Instructors: Jennifer Schwartz and Suzi Steffen
Emails: jschwar1 at uoregon dot edu and ssteffen at uoregon dot edu
Office: UO Annex, Suite 3 Office Hours: 9:30-10:30 F & by appt.
For Suzi: Twitter and Text: (in class)
Times: Spring Quarter 2012 • Mondays/Wednesdays at 10 a.m.
Places: Room 100 Agate Hall; the UO campus; Eugene; KEZI; the internet; online chats; online newscasts; online research; podcasts; etc.
Purpose: Our purpose is to perform acts of journalism on many platforms — and to improve that journalism as the term goes on. We follow the tenets of good journalism, understanding the differences between news and features, using shoe leather and face to face interactions, spreading our stories through social media, telling stories with reporting and research and revision.
Required texts and materials:
- Inside Reporting by Tim Harrower (either edition is fine)
- 2008-9 Best Newspaper Writing (Aly Colón, ed.; 2006-2007 & 2007-2008 also OK)
- The Associated Press Stylebook (you can buy a book, or there’s an iPhone/Touch/iPad app for $27.99)
- News sources about Oregon: Register Guard, Daily Emerald, Oregonian
- “On the Media,” on the radio at 550 & 1600 AM, 8 pm Mondays; also available as podcast from iTunes, usually on Sunday afternoons & at onthemedia.org
- Other daily news sources (Christian Science Monitor, LA Times, NY Times, Chicago Tribune, Washington Post, Sydney Morning Herald, Guardian, International Herald-Tribune, Le Monde, etc.)
- Political blogs, newspapers and/or magazines (from many sides of the spectrum)
- Science, arts and other specialized blogs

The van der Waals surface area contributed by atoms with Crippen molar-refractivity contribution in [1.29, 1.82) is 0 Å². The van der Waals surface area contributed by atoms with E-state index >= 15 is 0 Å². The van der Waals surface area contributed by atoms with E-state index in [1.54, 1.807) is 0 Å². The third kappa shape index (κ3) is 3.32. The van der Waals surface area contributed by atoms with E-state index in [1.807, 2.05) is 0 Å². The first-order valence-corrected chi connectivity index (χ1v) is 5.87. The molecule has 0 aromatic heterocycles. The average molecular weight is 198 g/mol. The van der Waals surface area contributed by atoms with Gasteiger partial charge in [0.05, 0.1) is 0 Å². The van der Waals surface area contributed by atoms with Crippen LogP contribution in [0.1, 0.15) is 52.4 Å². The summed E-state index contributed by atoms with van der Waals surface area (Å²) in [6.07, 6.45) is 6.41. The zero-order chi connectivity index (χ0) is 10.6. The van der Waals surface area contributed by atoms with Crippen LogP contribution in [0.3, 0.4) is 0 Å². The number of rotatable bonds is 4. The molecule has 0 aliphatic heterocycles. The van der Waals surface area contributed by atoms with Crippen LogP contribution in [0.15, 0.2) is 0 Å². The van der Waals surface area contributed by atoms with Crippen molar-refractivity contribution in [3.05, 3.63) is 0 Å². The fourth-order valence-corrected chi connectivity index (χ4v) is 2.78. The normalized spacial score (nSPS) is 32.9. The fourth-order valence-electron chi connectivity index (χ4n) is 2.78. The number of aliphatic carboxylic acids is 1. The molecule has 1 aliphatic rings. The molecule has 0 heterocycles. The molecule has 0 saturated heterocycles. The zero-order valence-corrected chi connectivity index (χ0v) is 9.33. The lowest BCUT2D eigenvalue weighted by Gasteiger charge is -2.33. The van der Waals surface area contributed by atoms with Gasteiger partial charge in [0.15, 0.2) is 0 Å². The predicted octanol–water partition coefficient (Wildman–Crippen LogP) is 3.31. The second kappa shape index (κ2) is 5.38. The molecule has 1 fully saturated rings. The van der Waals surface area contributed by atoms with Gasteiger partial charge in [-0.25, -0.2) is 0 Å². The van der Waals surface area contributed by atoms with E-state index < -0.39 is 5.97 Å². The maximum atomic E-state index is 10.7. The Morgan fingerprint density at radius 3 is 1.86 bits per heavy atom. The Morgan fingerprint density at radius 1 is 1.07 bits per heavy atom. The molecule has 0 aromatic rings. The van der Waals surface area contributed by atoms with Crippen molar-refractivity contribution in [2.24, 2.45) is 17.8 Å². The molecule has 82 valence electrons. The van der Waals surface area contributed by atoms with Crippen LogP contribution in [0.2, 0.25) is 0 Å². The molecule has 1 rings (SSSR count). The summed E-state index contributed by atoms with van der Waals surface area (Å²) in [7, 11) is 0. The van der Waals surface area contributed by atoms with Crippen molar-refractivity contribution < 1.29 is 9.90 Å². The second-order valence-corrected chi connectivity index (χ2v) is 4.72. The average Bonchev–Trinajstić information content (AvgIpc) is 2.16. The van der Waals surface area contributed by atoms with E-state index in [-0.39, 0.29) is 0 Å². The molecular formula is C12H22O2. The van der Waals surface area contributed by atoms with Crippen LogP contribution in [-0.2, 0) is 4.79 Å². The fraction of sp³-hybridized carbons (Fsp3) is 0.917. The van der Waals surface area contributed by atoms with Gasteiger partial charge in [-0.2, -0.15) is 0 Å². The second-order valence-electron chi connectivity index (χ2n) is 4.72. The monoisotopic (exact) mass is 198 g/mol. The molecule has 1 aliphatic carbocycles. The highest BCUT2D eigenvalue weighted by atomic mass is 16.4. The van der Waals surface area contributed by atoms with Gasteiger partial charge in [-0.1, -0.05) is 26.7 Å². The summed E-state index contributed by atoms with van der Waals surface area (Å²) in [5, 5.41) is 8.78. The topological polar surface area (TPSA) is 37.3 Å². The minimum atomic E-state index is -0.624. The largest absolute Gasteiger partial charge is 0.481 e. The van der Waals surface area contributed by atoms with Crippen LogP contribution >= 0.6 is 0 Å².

- Online and print general news magazines (Slate, Salon, Newsweek, Time, Atlantic Monthly, New Yorker, etc..)
- Twitter account, from which you’ll follow each other, industry professionals and Suzi
- WordPress account and an ability to post to the class blog
- A journal, probably a 3-ring binder – see assignment sheet
1. Attendance is required, as in all J-school classes.* You must be on time; quizzes usually begin at 10 a.m., and several students have missed enough quizzes to affect their grades. Missed lab assignments cannot be made up. Under exceptional circumstances (a death in the family or serious personal illness), we may give an additional assignment to supplement coursework – but you must email us both at least an hour ahead of time. Class is not optional. Skipping class for a family reunion or wedding; for a UO or Blazers game; for flying to Texas to see your boyfriend is just that: skipping. Your choices affect your grade, but they’re YOUR choices, and you’re an adult, so you get to make them and deal with what comes from them. That’s not a threat. We’re just saying that it’s OK to make your own choices, and we will respond appropriately.
*Obviously, if you have the flu or any kind of fever, this requirement is more like “staying home is required.” Please do not come to campus and infect other people if you are ill! Email us BEFORE class for a chance for an excused absence.